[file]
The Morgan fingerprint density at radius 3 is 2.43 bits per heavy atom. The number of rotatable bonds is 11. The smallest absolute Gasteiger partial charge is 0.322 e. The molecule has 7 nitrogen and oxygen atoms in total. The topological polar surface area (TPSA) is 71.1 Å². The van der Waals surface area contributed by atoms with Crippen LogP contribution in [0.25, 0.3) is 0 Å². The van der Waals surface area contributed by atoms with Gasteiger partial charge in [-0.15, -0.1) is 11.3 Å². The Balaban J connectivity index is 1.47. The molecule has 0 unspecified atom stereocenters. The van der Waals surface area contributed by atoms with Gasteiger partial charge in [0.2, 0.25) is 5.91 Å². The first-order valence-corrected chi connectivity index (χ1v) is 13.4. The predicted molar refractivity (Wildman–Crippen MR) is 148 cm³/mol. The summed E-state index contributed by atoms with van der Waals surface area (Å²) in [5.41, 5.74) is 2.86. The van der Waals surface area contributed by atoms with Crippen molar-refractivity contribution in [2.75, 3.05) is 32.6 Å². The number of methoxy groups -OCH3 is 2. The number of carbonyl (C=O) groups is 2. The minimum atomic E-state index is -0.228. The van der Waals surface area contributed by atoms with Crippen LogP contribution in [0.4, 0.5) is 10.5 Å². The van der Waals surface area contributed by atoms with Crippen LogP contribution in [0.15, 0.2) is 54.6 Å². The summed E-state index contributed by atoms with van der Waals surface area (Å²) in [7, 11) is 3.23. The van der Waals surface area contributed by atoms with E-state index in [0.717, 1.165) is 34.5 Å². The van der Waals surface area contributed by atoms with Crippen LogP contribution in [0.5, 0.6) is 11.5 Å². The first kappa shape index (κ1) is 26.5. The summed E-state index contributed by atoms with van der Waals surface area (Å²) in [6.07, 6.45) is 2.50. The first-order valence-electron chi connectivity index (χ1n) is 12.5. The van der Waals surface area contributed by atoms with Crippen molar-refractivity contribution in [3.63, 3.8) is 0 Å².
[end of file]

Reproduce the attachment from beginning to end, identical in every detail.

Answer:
The Morgan fingerprint density at radius 3 is 2.43 bits per heavy atom. The number of rotatable bonds is 11. The smallest absolute Gasteiger partial charge is 0.322 e. The molecule has 7 nitrogen and oxygen atoms in total. The topological polar surface area (TPSA) is 71.1 Å². The van der Waals surface area contributed by atoms with Crippen LogP contribution in [0.25, 0.3) is 0 Å². The van der Waals surface area contributed by atoms with Gasteiger partial charge in [-0.15, -0.1) is 11.3 Å². The Balaban J connectivity index is 1.47. The molecule has 0 unspecified atom stereocenters. The van der Waals surface area contributed by atoms with Gasteiger partial charge in [0.2, 0.25) is 5.91 Å². The first-order valence-corrected chi connectivity index (χ1v) is 13.4. The predicted molar refractivity (Wildman–Crippen MR) is 148 cm³/mol. The summed E-state index contributed by atoms with van der Waals surface area (Å²) in [5.41, 5.74) is 2.86. The van der Waals surface area contributed by atoms with Crippen molar-refractivity contribution in [2.75, 3.05) is 32.6 Å². The number of methoxy groups -OCH3 is 2. The number of carbonyl (C=O) groups is 2. The minimum atomic E-state index is -0.228. The van der Waals surface area contributed by atoms with Crippen LogP contribution in [0.4, 0.5) is 10.5 Å². The van der Waals surface area contributed by atoms with Crippen LogP contribution in [0.15, 0.2) is 54.6 Å². The summed E-state index contributed by atoms with van der Waals surface area (Å²) in [7, 11) is 3.23. The van der Waals surface area contributed by atoms with E-state index in [0.717, 1.165) is 34.5 Å². The van der Waals surface area contributed by atoms with Crippen LogP contribution in [0.5, 0.6) is 11.5 Å². The first kappa shape index (κ1) is 26.5. The summed E-state index contributed by atoms with van der Waals surface area (Å²) in [6.07, 6.45) is 2.50. The first-order valence-electron chi connectivity index (χ1n) is 12.5. The van der Waals surface area contributed by atoms with Crippen molar-refractivity contribution in [3.63, 3.8) is 0 Å².